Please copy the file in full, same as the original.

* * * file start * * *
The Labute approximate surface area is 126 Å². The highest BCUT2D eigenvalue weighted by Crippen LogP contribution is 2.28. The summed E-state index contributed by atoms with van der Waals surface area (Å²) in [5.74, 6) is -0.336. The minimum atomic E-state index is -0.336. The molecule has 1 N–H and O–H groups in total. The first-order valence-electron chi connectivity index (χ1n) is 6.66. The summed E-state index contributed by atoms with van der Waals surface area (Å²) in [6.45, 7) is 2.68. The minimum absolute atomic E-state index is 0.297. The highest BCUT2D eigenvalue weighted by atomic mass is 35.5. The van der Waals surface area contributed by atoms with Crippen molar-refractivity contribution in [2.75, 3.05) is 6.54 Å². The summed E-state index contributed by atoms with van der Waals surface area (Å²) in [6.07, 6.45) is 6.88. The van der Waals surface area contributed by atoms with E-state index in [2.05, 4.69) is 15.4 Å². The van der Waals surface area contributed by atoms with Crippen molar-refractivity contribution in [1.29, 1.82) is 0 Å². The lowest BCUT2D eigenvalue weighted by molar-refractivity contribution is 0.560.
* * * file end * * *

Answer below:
The Labute approximate surface area is 126 Å². The highest BCUT2D eigenvalue weighted by Crippen LogP contribution is 2.28. The summed E-state index contributed by atoms with van der Waals surface area (Å²) in [5.74, 6) is -0.336. The minimum atomic E-state index is -0.336. The molecule has 1 N–H and O–H groups in total. The first-order valence-electron chi connectivity index (χ1n) is 6.66. The summed E-state index contributed by atoms with van der Waals surface area (Å²) in [6.45, 7) is 2.68. The minimum absolute atomic E-state index is 0.297. The highest BCUT2D eigenvalue weighted by atomic mass is 35.5. The van der Waals surface area contributed by atoms with Crippen molar-refractivity contribution in [2.75, 3.05) is 6.54 Å². The summed E-state index contributed by atoms with van der Waals surface area (Å²) in [6.07, 6.45) is 6.88. The van der Waals surface area contributed by atoms with E-state index in [2.05, 4.69) is 15.4 Å². The van der Waals surface area contributed by atoms with Crippen molar-refractivity contribution in [1.29, 1.82) is 0 Å². The lowest BCUT2D eigenvalue weighted by molar-refractivity contribution is 0.560.